Many Unitarian Universalists are working on their Spanish language skills ahead of Justice General Assembly. In this post, Rev. Hope Johnson tells us about her discoveries as she brushed up on her Spanish, and about the wonderful way her congregation has joined in- Ed.
Friends, what led us to this invitation?
Let’s go back to February, 2012. I headed for Playa del Carmen, México to work on my Spanish language skills in preparation for Justice General Assembly 2012 (Phoenix, AZ) Although almost fluent while growing up, I needed to work on unlocking my fear of making mistakes in Spanish. I traveled with my twin sister.
Our linguistic adventure began when we proudly found our way to the Soléxico School from Cancun Airport. After arrival in Playa, we found our way from the bus station to a taxi stand. We had been advised to negotiate prices—in Spanish—before getting into a cab… Next shock, the Spanish Assessment Placement Exam was conducted in Spanish!
We met dear friends who escorted us to their home, our “casita” for-a-week. Over the weekend we explored the ancient city of Merida to experience rich Mayan culture.
Our hosts, visitors and tourists were primarily European American. Everyone else appeared to be Mayan or Mexican. Culture Shock! Folks looked at me curiously wanting to know who I was since I looked so different from almost everyone, except for my sister. The “OTHER” was ME! US! My skin is dark brown. My hair is locked. Yet, the palms of my hands, and my smile are like everyone else’s….
Monday morning, bright and early: ESCUELA! Where are you from Esperanza? “Jamaica, a country in the Caribbean.” Responses included, “Reggae!” “Yeah Mon!” “Bob Marley!” When I asked where they were from they replied, “Playa, a city in the Caribbean.” It took a few days for it to dawn on me—the seasoned traveler, the seasoned facilitator in multiculturalism—that I had ignored the fact that the sea that lapped two blocks away from our “casita” in Playa is the Caribbean Sea. Until Playa, I had never seen the Caribbean without people looking just like me. Imagine me encountering a new vision of The Caribbean. HUGE lessons….
The intense learning was wonderful! I thought in Spanish, dreamed in Spanish, learned how to cook delicious meals in Spanish. By the time I left a little piece of my heart behind in Playa, I was speaking Spanish again!
The next Sunday, I scrapped the sermon that I had planned to preach and instead shared my wonderful experiences with my congregation. After service, several folks spoke to me: “I listen to Spanish tapes each morning and evening!” “I am taking Spanish classes in my local bookstore.” “I bought the Rosetta Stone set!” “I am going to visit my folks in Argentina for the summer.” Hmmmmm…. Time to figure out a way for us to work on our Spanish skills as a congregation. The idea of the Spanish Salon was born. I decided to invite everyone, whether proficient in Spanish, or not!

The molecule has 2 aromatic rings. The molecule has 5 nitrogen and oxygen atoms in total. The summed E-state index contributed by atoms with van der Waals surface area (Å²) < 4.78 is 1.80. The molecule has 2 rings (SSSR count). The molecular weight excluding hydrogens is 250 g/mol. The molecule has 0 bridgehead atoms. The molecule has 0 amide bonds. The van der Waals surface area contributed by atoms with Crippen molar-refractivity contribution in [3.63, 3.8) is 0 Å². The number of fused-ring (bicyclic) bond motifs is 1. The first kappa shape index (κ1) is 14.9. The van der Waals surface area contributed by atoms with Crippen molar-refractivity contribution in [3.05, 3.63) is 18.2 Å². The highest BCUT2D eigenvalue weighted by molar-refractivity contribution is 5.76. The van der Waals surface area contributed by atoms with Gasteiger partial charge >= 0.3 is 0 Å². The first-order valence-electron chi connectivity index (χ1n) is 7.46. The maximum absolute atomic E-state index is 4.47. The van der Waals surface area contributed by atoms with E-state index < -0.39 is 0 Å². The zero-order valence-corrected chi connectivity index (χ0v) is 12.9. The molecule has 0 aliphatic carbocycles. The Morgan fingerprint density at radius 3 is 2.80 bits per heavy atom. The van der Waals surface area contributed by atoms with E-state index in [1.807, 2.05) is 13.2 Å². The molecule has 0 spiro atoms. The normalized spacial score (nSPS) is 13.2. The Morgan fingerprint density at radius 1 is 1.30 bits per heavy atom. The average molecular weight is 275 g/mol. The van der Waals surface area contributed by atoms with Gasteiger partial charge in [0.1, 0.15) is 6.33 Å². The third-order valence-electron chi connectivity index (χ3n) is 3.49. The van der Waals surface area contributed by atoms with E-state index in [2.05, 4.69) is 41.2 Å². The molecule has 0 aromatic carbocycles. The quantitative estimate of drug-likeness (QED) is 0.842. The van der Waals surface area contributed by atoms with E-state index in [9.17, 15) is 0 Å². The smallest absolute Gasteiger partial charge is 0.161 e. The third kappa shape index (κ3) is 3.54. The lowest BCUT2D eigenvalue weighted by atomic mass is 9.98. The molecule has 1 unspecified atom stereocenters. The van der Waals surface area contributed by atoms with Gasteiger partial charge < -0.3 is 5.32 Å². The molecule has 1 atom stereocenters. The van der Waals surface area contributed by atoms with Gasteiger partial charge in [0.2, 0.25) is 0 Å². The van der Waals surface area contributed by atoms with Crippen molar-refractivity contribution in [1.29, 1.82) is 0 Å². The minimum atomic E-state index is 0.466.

I put cloth tablecloths on card tables. I placed a pack of vocabulary cards with beautiful graphics, a Spanish-English dictionary and a few storybooks in both English and Spanish for children and youth on each table. There was Spanish music representing many traditions played on a CD player. The Mallette Room was festive.
We gathered by the piano to sing the Spanish hymn “Fuente de Amor.” (# 31, Las Voces del Camino, UUA). Everyone shared stories, played with the cards, used the dictionaries…. An adult at one table spontaneously read “My Name is Celia/Me llamo Celia” aloud, in which author Monica Brown describes the life of Celia Cruz, whom we had heard singing just moments before. This was a wonderful, multicultural—and multigenerational—experience. Fluent speakers of Spanish of all ages supported those of us who were struggling.
We meet from time to time after Sunday services. Even if we don’t each become fluent in Spanish, and even if we don’t each go to Phoenix in June, when we meet our Spanish-speaking neighbors, we will each be able to be a little bit more hospitable and inclusive.
James Freeman Clark said, “If I cannot do great things, I can do small things in a great way.” As responsible and responsive world citizens let’s find our own particular ways to be better neighbors without being wedded to any one language/tradition. In time will widen our focus, but, for now, the Café Mallette offers an easy, inexpensive way for my congregation and friends to more deliberately walk our multicultural talk.
The Rev. Hope Johnson is Minister of the Unitarian Universalist Congregation of Central Nassau in Garden City, NY